Taking a vacation from caregiving: Part 1
by Carol Bradley Bursack, Editor-in-Chief
If there is one emotion that nearly all dedicated caregivers have in common, it's guilt. We feel guilty for not giving enough when we've given all we can; we feel guilty for not being able to make someone well, when no one can do that; we feel guilty if our loved one isn't happy all the time; we feel guilty if we do something fun for ourselves. However, if we are there - right there all of the time - we have a better chance of feeling that we are doing ""okay."" If we take a vacation, we suffer more guilt, because we know our being gone will affect our elders, and also bring on a type of separation anxiety in ourselves.
Cope with Guilty Feelings, Then Do It Anyway
Planning a vacation, and actually enjoying it, will mean coping with your own guilty feelings and coming to peace with the fact that there are others who can fill in while you are gone. Often, this means hiring in-home care agencies, if you are doing home care, or even using assisted living. Nursing homes, of course, are already staffed, so that is a matter of trusting the staff with your loved one.
Making a vacation from caregiving happen will probably take a real push on your part. You may have to make a focused effort to take this step, as your own excuses as to why you can't take time for yourself could overwhelm your desire, and need, for a break.
You may want to work through the feelings, rather than stuffing them down, because unexpressed emotions have a way of working their way out at inopportune times, say in the middle of your romantic dinner on a cruise.
Support groups are a good way to work this through, if you can get to one. If you can't get away enough for a support group meeting, the Web abounds with online forums and support sites. You can do both, for that matter. Either way, I'd suggest that you make a list of concerns you have about leaving your loved one temporarily in the hands of others. Make it as detailed as you choose, and feel free to be over the top with your worries. Then, use this list when you address your worries with a group or with a caregiving friend.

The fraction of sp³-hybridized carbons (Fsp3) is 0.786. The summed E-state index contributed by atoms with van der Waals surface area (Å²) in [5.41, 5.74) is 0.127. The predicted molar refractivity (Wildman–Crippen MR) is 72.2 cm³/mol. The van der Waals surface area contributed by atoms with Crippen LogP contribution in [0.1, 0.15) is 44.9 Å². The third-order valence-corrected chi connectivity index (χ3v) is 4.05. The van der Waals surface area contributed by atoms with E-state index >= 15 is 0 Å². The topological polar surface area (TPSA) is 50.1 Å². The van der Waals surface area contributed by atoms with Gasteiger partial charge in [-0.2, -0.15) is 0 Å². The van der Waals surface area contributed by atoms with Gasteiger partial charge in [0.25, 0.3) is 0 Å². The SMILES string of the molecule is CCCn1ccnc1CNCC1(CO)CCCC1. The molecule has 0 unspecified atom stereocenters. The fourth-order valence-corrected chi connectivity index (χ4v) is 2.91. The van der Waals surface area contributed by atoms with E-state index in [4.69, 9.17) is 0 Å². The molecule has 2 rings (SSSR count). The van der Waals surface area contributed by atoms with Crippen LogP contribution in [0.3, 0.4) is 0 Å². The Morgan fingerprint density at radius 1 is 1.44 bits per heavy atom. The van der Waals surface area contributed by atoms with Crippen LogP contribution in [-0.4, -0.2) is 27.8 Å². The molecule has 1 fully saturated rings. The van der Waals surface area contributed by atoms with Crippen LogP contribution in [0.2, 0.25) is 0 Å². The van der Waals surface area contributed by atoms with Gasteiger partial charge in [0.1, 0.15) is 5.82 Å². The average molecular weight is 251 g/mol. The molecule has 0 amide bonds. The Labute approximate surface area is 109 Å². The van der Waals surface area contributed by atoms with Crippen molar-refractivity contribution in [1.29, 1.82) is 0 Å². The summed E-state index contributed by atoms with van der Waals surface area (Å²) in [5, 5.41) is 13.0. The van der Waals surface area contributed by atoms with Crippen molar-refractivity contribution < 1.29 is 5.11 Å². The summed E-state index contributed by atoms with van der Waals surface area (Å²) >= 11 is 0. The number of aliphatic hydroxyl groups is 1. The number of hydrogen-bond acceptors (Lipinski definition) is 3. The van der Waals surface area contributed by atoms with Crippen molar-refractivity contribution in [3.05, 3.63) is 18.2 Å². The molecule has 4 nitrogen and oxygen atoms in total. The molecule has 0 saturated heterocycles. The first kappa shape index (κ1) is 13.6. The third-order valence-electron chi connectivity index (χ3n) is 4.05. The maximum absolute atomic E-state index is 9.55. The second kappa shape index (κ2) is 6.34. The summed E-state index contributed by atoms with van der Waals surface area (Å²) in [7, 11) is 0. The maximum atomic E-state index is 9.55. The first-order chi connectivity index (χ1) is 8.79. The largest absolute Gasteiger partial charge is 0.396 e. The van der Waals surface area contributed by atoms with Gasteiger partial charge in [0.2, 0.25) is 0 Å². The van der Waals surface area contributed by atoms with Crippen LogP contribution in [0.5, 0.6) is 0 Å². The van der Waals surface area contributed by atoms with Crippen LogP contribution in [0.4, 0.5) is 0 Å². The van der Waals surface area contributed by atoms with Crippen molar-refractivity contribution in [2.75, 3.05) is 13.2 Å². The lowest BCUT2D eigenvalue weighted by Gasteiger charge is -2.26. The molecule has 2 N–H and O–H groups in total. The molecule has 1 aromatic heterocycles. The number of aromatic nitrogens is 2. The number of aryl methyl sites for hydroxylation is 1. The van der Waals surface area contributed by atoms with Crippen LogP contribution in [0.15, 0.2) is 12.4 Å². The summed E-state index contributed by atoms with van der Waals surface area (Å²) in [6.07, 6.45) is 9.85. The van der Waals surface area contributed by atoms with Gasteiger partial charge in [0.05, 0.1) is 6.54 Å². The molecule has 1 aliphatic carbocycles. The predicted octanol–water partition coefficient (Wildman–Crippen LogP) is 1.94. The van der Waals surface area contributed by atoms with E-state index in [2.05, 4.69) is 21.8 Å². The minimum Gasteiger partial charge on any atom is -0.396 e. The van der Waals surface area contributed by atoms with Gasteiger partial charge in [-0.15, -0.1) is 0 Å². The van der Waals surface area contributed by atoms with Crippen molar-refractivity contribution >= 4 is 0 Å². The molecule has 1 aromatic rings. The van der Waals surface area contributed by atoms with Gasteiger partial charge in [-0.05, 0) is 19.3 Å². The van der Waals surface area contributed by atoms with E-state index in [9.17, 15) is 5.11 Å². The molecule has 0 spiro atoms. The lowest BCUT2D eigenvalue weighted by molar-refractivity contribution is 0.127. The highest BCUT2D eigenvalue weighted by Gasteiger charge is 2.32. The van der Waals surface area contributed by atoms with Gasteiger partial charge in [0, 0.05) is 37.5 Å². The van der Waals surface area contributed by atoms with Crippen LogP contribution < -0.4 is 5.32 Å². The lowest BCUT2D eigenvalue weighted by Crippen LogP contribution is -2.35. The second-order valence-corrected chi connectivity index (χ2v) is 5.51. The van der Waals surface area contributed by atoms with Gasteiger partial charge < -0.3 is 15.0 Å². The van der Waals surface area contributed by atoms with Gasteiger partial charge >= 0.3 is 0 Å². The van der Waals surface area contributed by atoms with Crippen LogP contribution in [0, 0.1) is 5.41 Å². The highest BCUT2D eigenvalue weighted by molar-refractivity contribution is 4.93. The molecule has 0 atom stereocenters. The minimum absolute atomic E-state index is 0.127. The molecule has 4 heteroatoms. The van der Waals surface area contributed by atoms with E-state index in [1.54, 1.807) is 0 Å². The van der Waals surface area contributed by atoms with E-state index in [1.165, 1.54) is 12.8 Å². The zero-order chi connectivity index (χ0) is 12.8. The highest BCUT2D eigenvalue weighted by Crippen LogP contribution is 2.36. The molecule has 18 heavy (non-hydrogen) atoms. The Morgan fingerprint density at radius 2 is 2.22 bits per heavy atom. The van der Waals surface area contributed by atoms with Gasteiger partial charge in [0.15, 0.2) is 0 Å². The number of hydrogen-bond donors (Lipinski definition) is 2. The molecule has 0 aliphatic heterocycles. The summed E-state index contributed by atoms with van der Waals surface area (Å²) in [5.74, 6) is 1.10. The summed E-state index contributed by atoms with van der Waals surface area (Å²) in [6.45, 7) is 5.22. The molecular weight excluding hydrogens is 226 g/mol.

Here's a sample list:
- Dad will miss me, and forget where I went. He'll feel abandoned.
- Mom will tell me repeatedly that no one can understand her needs except me, and she'll feel unloved.
- There will be a devastating hurricane and I won't be there to help my parents (even though they live in Ohio).
- The nursing home staff that has cared for my spouse or parent for five years will suddenly become abusive if I'm not there every day.
- Dad will have another stroke and die before I can return.
How to Handle Guilty Feelings
Now, take each of the unique items you listed, and tell another caregiver about it (or a therapist). Talk through each item until you've come to a place where you can separate real concerns for generalized fear of change. Then, look for solutions. We'll take the list above: